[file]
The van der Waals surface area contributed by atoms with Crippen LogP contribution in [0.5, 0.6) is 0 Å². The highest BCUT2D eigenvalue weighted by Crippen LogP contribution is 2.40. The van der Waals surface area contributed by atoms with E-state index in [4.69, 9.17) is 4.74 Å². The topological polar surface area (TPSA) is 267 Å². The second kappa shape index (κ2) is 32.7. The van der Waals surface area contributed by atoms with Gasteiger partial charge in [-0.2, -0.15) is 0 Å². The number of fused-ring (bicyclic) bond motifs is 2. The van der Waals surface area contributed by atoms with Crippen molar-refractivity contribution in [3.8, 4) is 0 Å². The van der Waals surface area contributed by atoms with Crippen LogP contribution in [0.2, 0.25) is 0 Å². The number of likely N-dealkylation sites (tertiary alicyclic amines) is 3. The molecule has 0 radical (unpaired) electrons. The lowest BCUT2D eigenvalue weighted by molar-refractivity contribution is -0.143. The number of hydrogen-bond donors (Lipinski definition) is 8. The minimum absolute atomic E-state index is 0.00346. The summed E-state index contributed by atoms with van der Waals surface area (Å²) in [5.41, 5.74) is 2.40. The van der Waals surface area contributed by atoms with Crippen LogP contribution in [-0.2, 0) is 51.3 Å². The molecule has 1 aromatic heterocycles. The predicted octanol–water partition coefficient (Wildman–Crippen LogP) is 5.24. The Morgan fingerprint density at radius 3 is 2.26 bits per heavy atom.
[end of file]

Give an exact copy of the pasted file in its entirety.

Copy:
The van der Waals surface area contributed by atoms with Crippen LogP contribution in [0.5, 0.6) is 0 Å². The highest BCUT2D eigenvalue weighted by Crippen LogP contribution is 2.40. The van der Waals surface area contributed by atoms with E-state index in [4.69, 9.17) is 4.74 Å². The topological polar surface area (TPSA) is 267 Å². The second kappa shape index (κ2) is 32.7. The van der Waals surface area contributed by atoms with Gasteiger partial charge in [-0.2, -0.15) is 0 Å². The number of fused-ring (bicyclic) bond motifs is 2. The van der Waals surface area contributed by atoms with Crippen molar-refractivity contribution in [3.8, 4) is 0 Å². The van der Waals surface area contributed by atoms with Crippen LogP contribution in [0.2, 0.25) is 0 Å². The number of likely N-dealkylation sites (tertiary alicyclic amines) is 3. The molecule has 0 radical (unpaired) electrons. The lowest BCUT2D eigenvalue weighted by molar-refractivity contribution is -0.143. The number of hydrogen-bond donors (Lipinski definition) is 8. The minimum absolute atomic E-state index is 0.00346. The summed E-state index contributed by atoms with van der Waals surface area (Å²) in [5.41, 5.74) is 2.40. The van der Waals surface area contributed by atoms with Crippen LogP contribution in [-0.2, 0) is 51.3 Å². The molecule has 1 aromatic heterocycles. The predicted octanol–water partition coefficient (Wildman–Crippen LogP) is 5.24. The Morgan fingerprint density at radius 3 is 2.26 bits per heavy atom.